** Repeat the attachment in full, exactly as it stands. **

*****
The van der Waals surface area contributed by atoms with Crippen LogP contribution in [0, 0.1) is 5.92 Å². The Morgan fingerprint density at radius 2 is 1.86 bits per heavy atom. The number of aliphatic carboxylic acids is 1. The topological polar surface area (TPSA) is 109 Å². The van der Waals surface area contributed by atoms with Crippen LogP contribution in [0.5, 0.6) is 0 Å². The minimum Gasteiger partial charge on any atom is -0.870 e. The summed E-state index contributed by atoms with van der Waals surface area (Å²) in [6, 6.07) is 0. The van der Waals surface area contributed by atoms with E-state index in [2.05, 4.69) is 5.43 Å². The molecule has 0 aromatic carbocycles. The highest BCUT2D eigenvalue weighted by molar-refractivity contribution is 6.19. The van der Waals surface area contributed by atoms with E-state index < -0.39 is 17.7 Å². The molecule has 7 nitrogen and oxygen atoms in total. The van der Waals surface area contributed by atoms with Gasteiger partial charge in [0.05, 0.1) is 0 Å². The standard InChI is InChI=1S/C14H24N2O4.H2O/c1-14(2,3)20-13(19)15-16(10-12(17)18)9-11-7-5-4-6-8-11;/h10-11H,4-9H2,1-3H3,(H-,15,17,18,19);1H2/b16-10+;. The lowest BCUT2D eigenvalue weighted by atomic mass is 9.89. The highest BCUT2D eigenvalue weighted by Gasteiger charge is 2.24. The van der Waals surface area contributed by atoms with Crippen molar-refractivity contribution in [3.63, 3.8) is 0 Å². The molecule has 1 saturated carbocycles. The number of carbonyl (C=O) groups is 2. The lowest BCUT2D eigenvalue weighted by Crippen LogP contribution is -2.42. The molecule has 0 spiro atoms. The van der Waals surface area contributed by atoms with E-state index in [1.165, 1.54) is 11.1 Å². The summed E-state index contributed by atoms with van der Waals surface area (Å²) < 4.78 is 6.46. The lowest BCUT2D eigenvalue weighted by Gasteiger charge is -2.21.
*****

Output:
The van der Waals surface area contributed by atoms with Crippen LogP contribution in [0, 0.1) is 5.92 Å². The Morgan fingerprint density at radius 2 is 1.86 bits per heavy atom. The number of aliphatic carboxylic acids is 1. The topological polar surface area (TPSA) is 109 Å². The van der Waals surface area contributed by atoms with Crippen LogP contribution in [0.5, 0.6) is 0 Å². The minimum Gasteiger partial charge on any atom is -0.870 e. The summed E-state index contributed by atoms with van der Waals surface area (Å²) in [6, 6.07) is 0. The van der Waals surface area contributed by atoms with E-state index in [2.05, 4.69) is 5.43 Å². The molecule has 0 aromatic carbocycles. The highest BCUT2D eigenvalue weighted by molar-refractivity contribution is 6.19. The van der Waals surface area contributed by atoms with E-state index < -0.39 is 17.7 Å². The molecule has 7 nitrogen and oxygen atoms in total. The van der Waals surface area contributed by atoms with Gasteiger partial charge in [0.05, 0.1) is 0 Å². The standard InChI is InChI=1S/C14H24N2O4.H2O/c1-14(2,3)20-13(19)15-16(10-12(17)18)9-11-7-5-4-6-8-11;/h10-11H,4-9H2,1-3H3,(H-,15,17,18,19);1H2/b16-10+;. The lowest BCUT2D eigenvalue weighted by atomic mass is 9.89. The highest BCUT2D eigenvalue weighted by Gasteiger charge is 2.24. The van der Waals surface area contributed by atoms with Crippen molar-refractivity contribution in [3.63, 3.8) is 0 Å². The molecule has 1 saturated carbocycles. The number of carbonyl (C=O) groups is 2. The lowest BCUT2D eigenvalue weighted by Crippen LogP contribution is -2.42. The molecule has 0 spiro atoms. The van der Waals surface area contributed by atoms with E-state index in [1.165, 1.54) is 11.1 Å². The summed E-state index contributed by atoms with van der Waals surface area (Å²) < 4.78 is 6.46. The lowest BCUT2D eigenvalue weighted by Gasteiger charge is -2.21.